In California, there is an underground, statewide policy in favor of so-called “managed retreat.”  Fifteen years ago, this policy was a whisper.  Now, it’s openly discussed as an important statewide initiative.  Proponents of managed retreat, namely the California Coastal Commission, the Surfrider Foundation, and like-minded local governments, believe that structures along the oceanfront should be relocated or removed once they become threatened by coastal erosion or rising sea levels in order to accommodate increased public demands on coastal resources.  To effectuate managed retreat, proponents are working, openly and behind the scenes, to implement coastal development policies and laws that will, over time, make it more difficult and expensive, and someday impossible, to build, maintain and protect oceanfront property.

The most potent tools that the Coastal Commission uses to effectuate managed retreat are the Local Coastal Program (LCP) certification process, promotion of legislative changes, constant pressure on local governments to impose more restrictive coastal management policies, and, perhaps most notably, the threat of potential sea level rise.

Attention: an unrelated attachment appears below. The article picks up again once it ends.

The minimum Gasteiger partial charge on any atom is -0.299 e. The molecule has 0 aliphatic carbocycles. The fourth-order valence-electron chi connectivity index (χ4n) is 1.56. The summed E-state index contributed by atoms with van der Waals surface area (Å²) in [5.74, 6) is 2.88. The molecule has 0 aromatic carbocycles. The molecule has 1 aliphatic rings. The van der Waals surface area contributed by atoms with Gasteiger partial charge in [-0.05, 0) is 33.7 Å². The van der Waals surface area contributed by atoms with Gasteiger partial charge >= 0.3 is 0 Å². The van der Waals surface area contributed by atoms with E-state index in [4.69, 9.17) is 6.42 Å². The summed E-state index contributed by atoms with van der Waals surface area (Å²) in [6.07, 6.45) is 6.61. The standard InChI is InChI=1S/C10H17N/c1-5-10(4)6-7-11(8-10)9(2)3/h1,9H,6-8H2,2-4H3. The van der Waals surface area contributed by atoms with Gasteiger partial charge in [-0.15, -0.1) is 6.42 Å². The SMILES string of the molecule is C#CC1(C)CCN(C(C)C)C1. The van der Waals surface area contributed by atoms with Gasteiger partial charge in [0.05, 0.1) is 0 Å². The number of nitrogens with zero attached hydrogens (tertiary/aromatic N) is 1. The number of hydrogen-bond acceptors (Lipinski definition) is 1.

We are constantly seeing new laws and policies throughout the state which impose prohibitions on all new development (including remodels) within 80 or 90 feet of the bluff edge, requirements to create or protect public coastal views and viewpoints, requirements to waive the right to build seawalls, forced public access over private coastal property, the removal over time of private beach stairways, huge seawall mitigation fees, and a complex regulatory environment that makes coastal ownership onerous and expensive relative to non-coastal property.



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